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For most of us, the last couple of months have been crammed full of revision, with little time spent doing or focusing on much else. But, as if his final exams were not enough, Lancaster fencer Patrick Jennings also spent May globe-trotting around Europe in order to compete at two international Fencing competitions.
Jennings’ year so far had already been a successful one, placing third at BUCS individuals in May, helping the Men’s Fencing Team to victory in a nail-biting Roses match and reaching 19th in the British National Championships.
Having been placed at 8th in Britain in the Men’s Sabre Fencing Rankings throughout April, Jennings was selected for both the Madrid World Cup and Moscow Grand Prix which took place across two weekends in May.
After an intense Roses match in York, the next weekend saw Jennings head to warmer climes as he flew to Madrid to compete in the Villa de Madrid, the Madrid World Cup. With 198 of the World’s best fencer’s, including the world number one, Bongil Gu of Korea, taking part, this was sure to be a top class and challenging competition.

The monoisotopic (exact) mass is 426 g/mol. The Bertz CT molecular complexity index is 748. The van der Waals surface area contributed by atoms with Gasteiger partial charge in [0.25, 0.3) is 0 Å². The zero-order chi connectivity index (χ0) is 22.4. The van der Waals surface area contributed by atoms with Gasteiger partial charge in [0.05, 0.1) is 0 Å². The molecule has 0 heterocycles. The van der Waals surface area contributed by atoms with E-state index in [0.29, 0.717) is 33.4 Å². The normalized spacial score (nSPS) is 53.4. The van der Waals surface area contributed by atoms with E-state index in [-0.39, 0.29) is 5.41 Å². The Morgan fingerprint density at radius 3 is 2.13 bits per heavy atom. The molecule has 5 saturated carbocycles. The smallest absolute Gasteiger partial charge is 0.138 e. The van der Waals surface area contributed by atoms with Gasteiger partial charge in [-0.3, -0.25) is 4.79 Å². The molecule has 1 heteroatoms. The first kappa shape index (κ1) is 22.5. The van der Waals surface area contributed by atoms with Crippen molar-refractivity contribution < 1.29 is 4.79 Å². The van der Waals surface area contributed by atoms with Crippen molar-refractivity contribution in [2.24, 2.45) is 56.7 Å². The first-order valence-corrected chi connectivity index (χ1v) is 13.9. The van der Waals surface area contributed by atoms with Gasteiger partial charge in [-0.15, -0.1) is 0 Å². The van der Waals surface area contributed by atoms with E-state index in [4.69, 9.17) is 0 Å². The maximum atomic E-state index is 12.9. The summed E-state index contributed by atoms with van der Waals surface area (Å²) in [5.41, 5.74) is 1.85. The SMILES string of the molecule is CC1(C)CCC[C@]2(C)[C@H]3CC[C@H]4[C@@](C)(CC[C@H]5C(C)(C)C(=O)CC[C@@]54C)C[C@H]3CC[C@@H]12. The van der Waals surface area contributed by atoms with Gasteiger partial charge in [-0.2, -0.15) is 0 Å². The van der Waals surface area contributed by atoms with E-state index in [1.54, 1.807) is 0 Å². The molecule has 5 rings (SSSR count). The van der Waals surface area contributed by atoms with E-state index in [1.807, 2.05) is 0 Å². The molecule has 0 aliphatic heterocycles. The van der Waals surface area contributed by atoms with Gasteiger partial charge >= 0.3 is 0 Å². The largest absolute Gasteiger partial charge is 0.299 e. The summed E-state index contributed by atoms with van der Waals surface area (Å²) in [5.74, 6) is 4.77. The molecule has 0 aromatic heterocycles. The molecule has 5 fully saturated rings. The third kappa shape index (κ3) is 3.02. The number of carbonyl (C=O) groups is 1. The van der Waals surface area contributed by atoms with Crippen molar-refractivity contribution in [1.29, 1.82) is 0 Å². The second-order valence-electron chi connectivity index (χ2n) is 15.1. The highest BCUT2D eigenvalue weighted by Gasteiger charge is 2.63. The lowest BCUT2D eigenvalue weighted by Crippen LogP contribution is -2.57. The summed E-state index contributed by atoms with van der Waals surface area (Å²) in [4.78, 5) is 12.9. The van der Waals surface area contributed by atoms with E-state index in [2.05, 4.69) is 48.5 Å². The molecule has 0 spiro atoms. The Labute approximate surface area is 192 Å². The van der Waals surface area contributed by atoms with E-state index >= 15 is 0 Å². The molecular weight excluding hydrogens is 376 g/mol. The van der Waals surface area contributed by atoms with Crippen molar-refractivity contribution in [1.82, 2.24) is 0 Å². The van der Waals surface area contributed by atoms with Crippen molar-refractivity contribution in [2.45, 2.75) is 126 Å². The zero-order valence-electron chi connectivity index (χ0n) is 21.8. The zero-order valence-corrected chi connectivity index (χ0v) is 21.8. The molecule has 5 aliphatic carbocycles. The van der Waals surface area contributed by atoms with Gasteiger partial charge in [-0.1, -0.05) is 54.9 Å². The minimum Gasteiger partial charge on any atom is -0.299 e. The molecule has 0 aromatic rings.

The tournament started with the poules: only 160 would get through this round. The poule consisted of six fights to five points each. Jennings fought fencers from a range of different countries including Mexico, China and Kazakhstan. The Lancastrian won two of his fights, beating Mexican Adrian Acuna Ramirez and Spaniard Fernando Pereda and put up a strong battle in his other four. Thanks to his two victories, Jennings just snuck through to the next round in 160th place.
The Direct Elimination rounds followed the poules. Unfortunately, these matches wiped out most of the British competitors. For his draw, Jennings faced 42nd seed George Iancu of Romania in the first round of the Direct Eliminations. Despite putting up a good fight, Jennings lost 15-4, but the score line didn’t reflect the high quality of Jennings fencing during the match. It had been an excellent match and tournament for a first World Cup, coming 160th overall.
After returning to Lancaster for a few weeks of revision and exams, Jennings returned to the international stage with a trip to Russia for the Moscow Grand Prix during the last weekend of June.
After many hours of flying to reach the Russian capital, Jennings once again faced a round of poules. Tackling six bouts in his poule all against high ranking fencers was to prove a difficulty for Jennings. A mid-poule leg injury also meant Jennings lacked his usual power and speed at several points. Despite coming close to winning four of his matches, losing out by just one or two points, victory eluded him. This saw him just missing out when it came to the cut, placing at 165th overall.
Despite their challenges, both competitions had proved Jennings’ ability and flair. Since Moscow, Jennings has been awarded a Merit of Achievement, Half Rose and Full Rose at LUSU’s recent awards. Being currently placed at 12th in the British rankings and with many more tournaments to come, it seems the future is bright for one of Lancaster’s most talented fencers.